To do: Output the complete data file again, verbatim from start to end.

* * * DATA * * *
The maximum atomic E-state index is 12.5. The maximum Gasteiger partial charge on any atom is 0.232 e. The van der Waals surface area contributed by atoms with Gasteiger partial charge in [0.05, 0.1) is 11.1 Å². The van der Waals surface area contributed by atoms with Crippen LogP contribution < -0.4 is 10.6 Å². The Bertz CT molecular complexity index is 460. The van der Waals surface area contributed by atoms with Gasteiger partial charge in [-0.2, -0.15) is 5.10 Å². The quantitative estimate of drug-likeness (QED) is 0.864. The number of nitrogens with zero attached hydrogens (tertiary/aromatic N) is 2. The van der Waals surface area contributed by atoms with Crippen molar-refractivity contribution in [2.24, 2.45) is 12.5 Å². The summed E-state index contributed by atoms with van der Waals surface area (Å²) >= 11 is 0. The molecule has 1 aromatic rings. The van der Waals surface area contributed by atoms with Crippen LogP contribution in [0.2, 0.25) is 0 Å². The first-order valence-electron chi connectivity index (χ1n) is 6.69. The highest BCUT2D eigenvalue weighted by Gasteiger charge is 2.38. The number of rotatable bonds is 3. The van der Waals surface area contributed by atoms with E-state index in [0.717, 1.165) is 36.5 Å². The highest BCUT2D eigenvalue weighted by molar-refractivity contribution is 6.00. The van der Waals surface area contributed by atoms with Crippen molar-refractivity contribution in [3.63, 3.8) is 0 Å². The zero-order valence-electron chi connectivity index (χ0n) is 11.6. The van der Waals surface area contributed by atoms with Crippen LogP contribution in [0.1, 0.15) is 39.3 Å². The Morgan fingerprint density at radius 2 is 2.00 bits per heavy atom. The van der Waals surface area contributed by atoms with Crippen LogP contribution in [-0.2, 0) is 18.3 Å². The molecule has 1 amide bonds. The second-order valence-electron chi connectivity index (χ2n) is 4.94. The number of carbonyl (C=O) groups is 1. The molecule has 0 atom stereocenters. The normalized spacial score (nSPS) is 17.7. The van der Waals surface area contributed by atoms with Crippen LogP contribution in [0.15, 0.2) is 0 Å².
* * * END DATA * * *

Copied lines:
The maximum atomic E-state index is 12.5. The maximum Gasteiger partial charge on any atom is 0.232 e. The van der Waals surface area contributed by atoms with Gasteiger partial charge in [0.05, 0.1) is 11.1 Å². The van der Waals surface area contributed by atoms with Crippen LogP contribution < -0.4 is 10.6 Å². The Bertz CT molecular complexity index is 460. The van der Waals surface area contributed by atoms with Gasteiger partial charge in [-0.2, -0.15) is 5.10 Å². The quantitative estimate of drug-likeness (QED) is 0.864. The number of nitrogens with zero attached hydrogens (tertiary/aromatic N) is 2. The van der Waals surface area contributed by atoms with Crippen molar-refractivity contribution in [2.24, 2.45) is 12.5 Å². The summed E-state index contributed by atoms with van der Waals surface area (Å²) >= 11 is 0. The molecule has 1 aromatic rings. The van der Waals surface area contributed by atoms with Crippen LogP contribution in [0.2, 0.25) is 0 Å². The first-order valence-electron chi connectivity index (χ1n) is 6.69. The highest BCUT2D eigenvalue weighted by Gasteiger charge is 2.38. The number of rotatable bonds is 3. The van der Waals surface area contributed by atoms with E-state index in [0.717, 1.165) is 36.5 Å². The highest BCUT2D eigenvalue weighted by molar-refractivity contribution is 6.00. The van der Waals surface area contributed by atoms with Crippen molar-refractivity contribution in [3.63, 3.8) is 0 Å². The zero-order valence-electron chi connectivity index (χ0n) is 11.6. The van der Waals surface area contributed by atoms with Crippen LogP contribution in [0.1, 0.15) is 39.3 Å². The Morgan fingerprint density at radius 2 is 2.00 bits per heavy atom. The van der Waals surface area contributed by atoms with Crippen LogP contribution in [-0.2, 0) is 18.3 Å². The molecule has 1 amide bonds. The second-order valence-electron chi connectivity index (χ2n) is 4.94. The number of carbonyl (C=O) groups is 1. The molecule has 0 atom stereocenters. The normalized spacial score (nSPS) is 17.7. The van der Waals surface area contributed by atoms with Crippen LogP contribution in [0.15, 0.2) is 0 Å².